Superordinate Goals: A theory built upon a study which, full disclosure, has faced some criticism, is that groups overcome differences and work together more effectively when working toward a goal greater than individual or small-group goals. Rival groups of campers come together to win challenges for everyone. Nations come together to rescue natural disaster victims. Headbutting department factions come together to finish projects, perhaps more easily once they’ve already come together in outside challenges (such as defeating those campers).

Incentives in Action

Hotel Del Coronado

Hotel partners can help design memorable destination-appropriate experiences, because they know better than anyone how to wow like a local. Following are some examples.

Break Out

At Koloa Landing Resort at Poipu Beach, in Hawaii, a group cruise up the Royal Coconut Coast to a raging waterfall is one way to bring teams together.

At Wynn Las Vegas, long-lasting memories sometimes include going into the community. Recently, guests worked with local students on a mosaic art mural that was then installed as a permanent fixture on school grounds.

Shoes Optional

In Puerto Vallarta, food, nature, culture and tradition are in the air. Marriott Puerto Vallarta Resort & Spa’s culinary and events team delivered a gala night dinner at the beach. Following the dinner and awards ceremony, an in-house biologist explained how the Ridley Sea Turtles that come to Banderas Bay to leave their eggs are protected, and then guests observed the release of these turtles into the bay.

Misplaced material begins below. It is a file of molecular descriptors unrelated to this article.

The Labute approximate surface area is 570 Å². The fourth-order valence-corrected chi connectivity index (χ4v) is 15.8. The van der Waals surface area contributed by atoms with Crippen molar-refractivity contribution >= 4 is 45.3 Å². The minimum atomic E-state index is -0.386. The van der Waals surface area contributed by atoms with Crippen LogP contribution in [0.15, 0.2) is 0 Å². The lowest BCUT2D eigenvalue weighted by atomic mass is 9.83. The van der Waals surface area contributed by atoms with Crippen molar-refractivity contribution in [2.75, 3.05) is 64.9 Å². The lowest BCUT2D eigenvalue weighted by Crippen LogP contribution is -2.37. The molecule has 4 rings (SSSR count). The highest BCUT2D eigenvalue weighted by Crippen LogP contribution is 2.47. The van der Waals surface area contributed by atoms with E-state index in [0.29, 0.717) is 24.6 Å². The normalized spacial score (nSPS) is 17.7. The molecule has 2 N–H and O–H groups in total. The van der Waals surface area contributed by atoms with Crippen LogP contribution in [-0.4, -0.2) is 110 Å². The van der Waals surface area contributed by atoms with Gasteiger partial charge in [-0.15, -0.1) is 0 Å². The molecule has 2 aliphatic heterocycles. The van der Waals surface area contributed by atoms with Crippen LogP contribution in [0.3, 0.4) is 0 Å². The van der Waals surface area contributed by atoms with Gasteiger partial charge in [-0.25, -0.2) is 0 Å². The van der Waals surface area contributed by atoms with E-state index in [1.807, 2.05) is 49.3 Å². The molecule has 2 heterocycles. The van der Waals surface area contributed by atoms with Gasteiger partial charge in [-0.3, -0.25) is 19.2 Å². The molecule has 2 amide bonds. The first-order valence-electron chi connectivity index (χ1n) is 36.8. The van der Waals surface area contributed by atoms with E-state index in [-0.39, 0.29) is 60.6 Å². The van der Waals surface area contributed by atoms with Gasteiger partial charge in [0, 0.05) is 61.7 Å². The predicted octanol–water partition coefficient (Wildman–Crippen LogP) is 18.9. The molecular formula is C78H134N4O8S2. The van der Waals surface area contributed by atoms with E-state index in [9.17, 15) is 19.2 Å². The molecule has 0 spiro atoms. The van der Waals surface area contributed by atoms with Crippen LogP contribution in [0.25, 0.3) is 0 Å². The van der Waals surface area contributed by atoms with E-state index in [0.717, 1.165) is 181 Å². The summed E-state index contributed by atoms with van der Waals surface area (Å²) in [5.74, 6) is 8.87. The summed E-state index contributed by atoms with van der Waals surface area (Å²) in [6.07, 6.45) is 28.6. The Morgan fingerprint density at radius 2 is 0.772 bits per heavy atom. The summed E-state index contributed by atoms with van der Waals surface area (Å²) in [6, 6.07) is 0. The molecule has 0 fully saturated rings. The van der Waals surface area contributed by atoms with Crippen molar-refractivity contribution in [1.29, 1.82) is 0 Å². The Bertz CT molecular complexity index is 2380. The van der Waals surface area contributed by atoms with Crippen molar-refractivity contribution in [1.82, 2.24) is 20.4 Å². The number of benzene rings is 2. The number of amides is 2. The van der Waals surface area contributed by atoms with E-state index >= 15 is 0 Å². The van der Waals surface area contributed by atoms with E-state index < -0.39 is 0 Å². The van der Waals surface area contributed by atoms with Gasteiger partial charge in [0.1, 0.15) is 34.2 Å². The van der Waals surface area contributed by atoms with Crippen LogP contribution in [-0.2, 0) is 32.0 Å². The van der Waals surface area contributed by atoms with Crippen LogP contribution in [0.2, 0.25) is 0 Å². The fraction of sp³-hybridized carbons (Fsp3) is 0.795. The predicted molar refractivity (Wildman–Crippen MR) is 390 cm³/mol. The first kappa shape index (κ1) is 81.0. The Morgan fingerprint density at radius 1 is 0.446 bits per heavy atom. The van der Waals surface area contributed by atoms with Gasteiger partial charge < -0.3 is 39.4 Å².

VIP Experiences

Showering guests with elevated experiences leaves them feeling valued. That could come in the form of a private cabana with comfy lounge chairs, a personal mini-fridge and personal flat-screen television, Champagne and tableside service at The San Luis Resort Spa & Conference Center in Galveston, Texas, with views of the sunset over the Gulf of Mexico.

Grand Fiesta Americana Hotels & Resorts in Mexico specialize in creating personalized experiences. For instance, Grand Fiesta Americana Puerto Vallarta’s adults only, all-inclusive experience caters to groups in the conference center and on the Pacific-facing beaches.

The best is yet to come at Haven Riviera Cancun, where a 14,500-square-foot convention center is scheduled to open in fall of 2020 with luxurious accommodations and easy access to tropical paradise outside.

Checking Bucket Lists

Experiences that check bucket lists will not soon be forgotten. Yosemite is one of those places. That is why incentives at Tenaya Lodge in California are often focused on getting up close and personal with giant sequoias and seeing sheer cliff faces on foot or horseback.

Similarly, when in San Diego, even at a stunning, historic property such as Hotel Del Coronado, guests would feel cheated if you didn’t schedule in some time for beach life in the form of a surf camp, s’mores bonfire or sandcastle building competition.

Local experts at Grand Hyatt Kauai Resort & Spa suggest catamaran tours as a jumping off point for sunset cruises, snorkeling and, from November to April, whale watching.

Meetings at sea are a dream for lots of people. From glacier encounters in Alaska to weekend Caribbean cruises, Celebrity Cruises have been personalizing aha moments for more than three decades.